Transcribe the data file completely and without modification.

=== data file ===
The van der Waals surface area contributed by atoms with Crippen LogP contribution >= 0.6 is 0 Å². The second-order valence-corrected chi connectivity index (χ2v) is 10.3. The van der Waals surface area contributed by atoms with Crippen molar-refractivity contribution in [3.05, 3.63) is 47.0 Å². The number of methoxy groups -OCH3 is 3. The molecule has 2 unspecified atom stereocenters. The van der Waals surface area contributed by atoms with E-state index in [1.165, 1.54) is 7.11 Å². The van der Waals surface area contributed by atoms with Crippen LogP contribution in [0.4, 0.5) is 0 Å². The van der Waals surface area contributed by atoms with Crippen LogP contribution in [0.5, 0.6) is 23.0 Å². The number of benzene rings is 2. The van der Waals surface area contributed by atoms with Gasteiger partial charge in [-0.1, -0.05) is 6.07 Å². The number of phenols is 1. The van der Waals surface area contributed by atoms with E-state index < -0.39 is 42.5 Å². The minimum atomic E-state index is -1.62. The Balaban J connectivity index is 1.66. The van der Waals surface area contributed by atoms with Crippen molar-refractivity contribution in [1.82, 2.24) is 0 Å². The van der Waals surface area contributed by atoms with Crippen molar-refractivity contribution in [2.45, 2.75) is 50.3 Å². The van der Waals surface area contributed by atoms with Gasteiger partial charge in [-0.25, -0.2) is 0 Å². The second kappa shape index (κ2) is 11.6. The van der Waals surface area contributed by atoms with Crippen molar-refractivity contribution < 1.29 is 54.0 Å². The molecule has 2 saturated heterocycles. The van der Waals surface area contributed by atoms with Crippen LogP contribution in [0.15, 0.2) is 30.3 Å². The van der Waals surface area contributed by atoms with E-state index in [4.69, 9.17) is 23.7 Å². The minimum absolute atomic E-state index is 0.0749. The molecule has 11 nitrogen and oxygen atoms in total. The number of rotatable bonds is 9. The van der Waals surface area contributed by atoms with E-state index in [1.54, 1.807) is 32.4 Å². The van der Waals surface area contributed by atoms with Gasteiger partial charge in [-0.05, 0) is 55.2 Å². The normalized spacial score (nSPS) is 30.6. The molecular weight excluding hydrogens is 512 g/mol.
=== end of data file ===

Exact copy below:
The van der Waals surface area contributed by atoms with Crippen LogP contribution >= 0.6 is 0 Å². The second-order valence-corrected chi connectivity index (χ2v) is 10.3. The van der Waals surface area contributed by atoms with Crippen molar-refractivity contribution in [3.05, 3.63) is 47.0 Å². The number of methoxy groups -OCH3 is 3. The molecule has 2 unspecified atom stereocenters. The van der Waals surface area contributed by atoms with E-state index in [1.165, 1.54) is 7.11 Å². The van der Waals surface area contributed by atoms with Crippen LogP contribution in [0.4, 0.5) is 0 Å². The van der Waals surface area contributed by atoms with Crippen LogP contribution in [0.5, 0.6) is 23.0 Å². The number of benzene rings is 2. The van der Waals surface area contributed by atoms with Gasteiger partial charge in [-0.1, -0.05) is 6.07 Å². The number of phenols is 1. The van der Waals surface area contributed by atoms with E-state index < -0.39 is 42.5 Å². The minimum atomic E-state index is -1.62. The Balaban J connectivity index is 1.66. The van der Waals surface area contributed by atoms with Crippen molar-refractivity contribution in [1.82, 2.24) is 0 Å². The van der Waals surface area contributed by atoms with Crippen molar-refractivity contribution in [2.45, 2.75) is 50.3 Å². The van der Waals surface area contributed by atoms with Gasteiger partial charge in [-0.25, -0.2) is 0 Å². The second kappa shape index (κ2) is 11.6. The van der Waals surface area contributed by atoms with Crippen molar-refractivity contribution < 1.29 is 54.0 Å². The molecule has 2 saturated heterocycles. The van der Waals surface area contributed by atoms with Crippen LogP contribution in [0.15, 0.2) is 30.3 Å². The van der Waals surface area contributed by atoms with E-state index in [4.69, 9.17) is 23.7 Å². The minimum absolute atomic E-state index is 0.0749. The molecule has 11 nitrogen and oxygen atoms in total. The number of rotatable bonds is 9. The van der Waals surface area contributed by atoms with E-state index in [1.54, 1.807) is 32.4 Å². The van der Waals surface area contributed by atoms with Gasteiger partial charge in [-0.05, 0) is 55.2 Å². The normalized spacial score (nSPS) is 30.6. The molecular weight excluding hydrogens is 512 g/mol.